Why Is This Happening?
As I write this, a longtime friend is dying in a hospice bed across town. This is the second recent death in my friend circles, and it has brought me into a season of contemplating death.
I feel a similar anger and injustice about them both, as if death is some unfair tragedy that only the unlucky among us will experience. And of course death is one of the most natural processes that we encounter, as necessary to the life cycle as birth. What begins must end, and we often don’t have control over how that happens.
I consider myself a person who fearlessly steeps in the existential quandaries of our lives. I’ve loved working with hospice patients, and I cherish the words of existential psychotherapists and philosophers. Yet here I am feeling wronged by death, baffled by its finality, horrified to witness the process of a body shutting down.
A Symphony of Grief
Emotions are not rational; they arise and fall away on their own. Grief does not follow a linear path. The classic stages of denial, anger, bargaining, depression and acceptance flood my system at unexpected intervals. I also feel pain and guilt, and at times I question, could I have done more? Should someone have done something to prevent this?
I’ve watched these cycles play out among my friends. Scapegoats have emerged from the group to receive the blame and anger, subjected to questions of whether they could have done more. If this person had done things right, maybe the death wouldn’t be happening, the group ponders, or maybe it wouldn’t hurt so badly.
Before long, a new wave washes up, and we shift into acceptance, love, and a sense of strong community. Individuals crest on different waves in their own grief cycles, and we harmonize together like an orchestra finding balance in its symphony of expressions.
Staring At The Sun
Death still shocks us; we cannot live every moment wholly aware of it. “It’s like trying to stare the sun in the face: you can stand only so much of it,” writes Irvin Yalom in his book, Staring at the Sun: Overcoming the terror of death. “Adults who are racked with death anxiety are not odd birds who have contracted some exotic disease, but men and women whose family and culture have failed to knit the proper protective clothing for them to withstand the icy chill of mortality.”
Yalom writes that “though the physicality of death destroys us, the idea of death saves us.” It’s so painful to contemplate that it actually causes us to “love life and value it with such passion that it may be the ultimate cause of all joy and all art.”
Yalom offers multiple ideas for soothing death anxiety. One of my favorites is the concept of rippling. It refers to the fact that we create, without knowing, “concentric circles of influence that may affect others for years, even for generations,” Yalom writes. The effect we have on others is in turn passed on to more people, “much as the ripples in a pond go on and on until they’re no longer visible but continuing at a nano level.”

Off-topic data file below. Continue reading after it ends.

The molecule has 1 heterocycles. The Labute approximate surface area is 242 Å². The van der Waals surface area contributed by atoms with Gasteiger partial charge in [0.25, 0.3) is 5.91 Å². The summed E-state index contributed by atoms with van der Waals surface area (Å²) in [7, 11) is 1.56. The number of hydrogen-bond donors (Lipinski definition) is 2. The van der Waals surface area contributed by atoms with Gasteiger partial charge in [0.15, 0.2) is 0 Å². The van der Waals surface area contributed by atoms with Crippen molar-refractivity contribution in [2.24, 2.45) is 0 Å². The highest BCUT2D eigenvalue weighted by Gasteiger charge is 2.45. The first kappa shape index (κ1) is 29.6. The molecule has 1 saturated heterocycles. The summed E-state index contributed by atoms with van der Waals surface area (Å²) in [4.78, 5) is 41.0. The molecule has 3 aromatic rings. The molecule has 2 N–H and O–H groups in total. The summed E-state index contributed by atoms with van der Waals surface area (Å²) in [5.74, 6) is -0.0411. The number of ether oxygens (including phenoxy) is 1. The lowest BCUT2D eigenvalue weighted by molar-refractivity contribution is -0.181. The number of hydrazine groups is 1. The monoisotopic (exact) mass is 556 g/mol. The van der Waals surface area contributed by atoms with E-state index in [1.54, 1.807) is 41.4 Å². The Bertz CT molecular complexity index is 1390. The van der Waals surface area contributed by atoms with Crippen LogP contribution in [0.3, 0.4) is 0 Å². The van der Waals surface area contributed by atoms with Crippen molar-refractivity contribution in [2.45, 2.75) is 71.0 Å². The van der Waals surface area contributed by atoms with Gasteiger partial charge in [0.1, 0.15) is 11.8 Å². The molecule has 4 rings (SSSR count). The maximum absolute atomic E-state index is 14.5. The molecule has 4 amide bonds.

Rarely do we fully know the impact that we have on others, and yet we can all think of people throughout our lives who have profoundly influenced us, even though we never shared this with them. “The idea that we can leave something of ourselves, even beyond our knowing, offers a potent answer to the those who claim that meaninglessness inevitably flows from one’s finiteness and transiency.”
Rippling doesn’t necessarily mean that you leave behind your image or your name. “Attempts to preserve personal identity are always futile. Transiency is forever.” Rippling instead means leaving behind something from your life experience – a piece of wisdom or comfort that passes on to others, whether or not you are known as its source.
In This Together
Our need to belong is powerful and fundamental. We have always lived in groups with intense relationships. Dying, however, is lonely. It not only separates you from those around you but also from the world itself. There is the kind of loneliness that comes with isolation from others, and then there is the existential loneliness of realizing that we enter and leave this world alone. No one else can fully witness our inner world, and when we die, it is lost forever. Our memories, our unique experiences – we take them with us.
Connection is paramount. We can offer no greater service to someone who is dying than our sheer presence. Yalom implores us to “get close in any way that feels appropriate. Speak from your heart. Reveal your own fears. Improvise. Hold the suffering one in any way that gives comfort.” When we empathize with our loved ones and stay with them, we alleviate this burden of isolation. By simply being present with one another, we feel less alone.
“When we finally know we are dying, and all other sentient beings are dying with us, we start to have a burning, almost heartbreaking sense of the fragility and preciousness of each moment and each being, and from this can grow a deep, clear, limitless compassion for all beings.” – Sogyal Rinpoche, The Tibetan Book of Living and Dying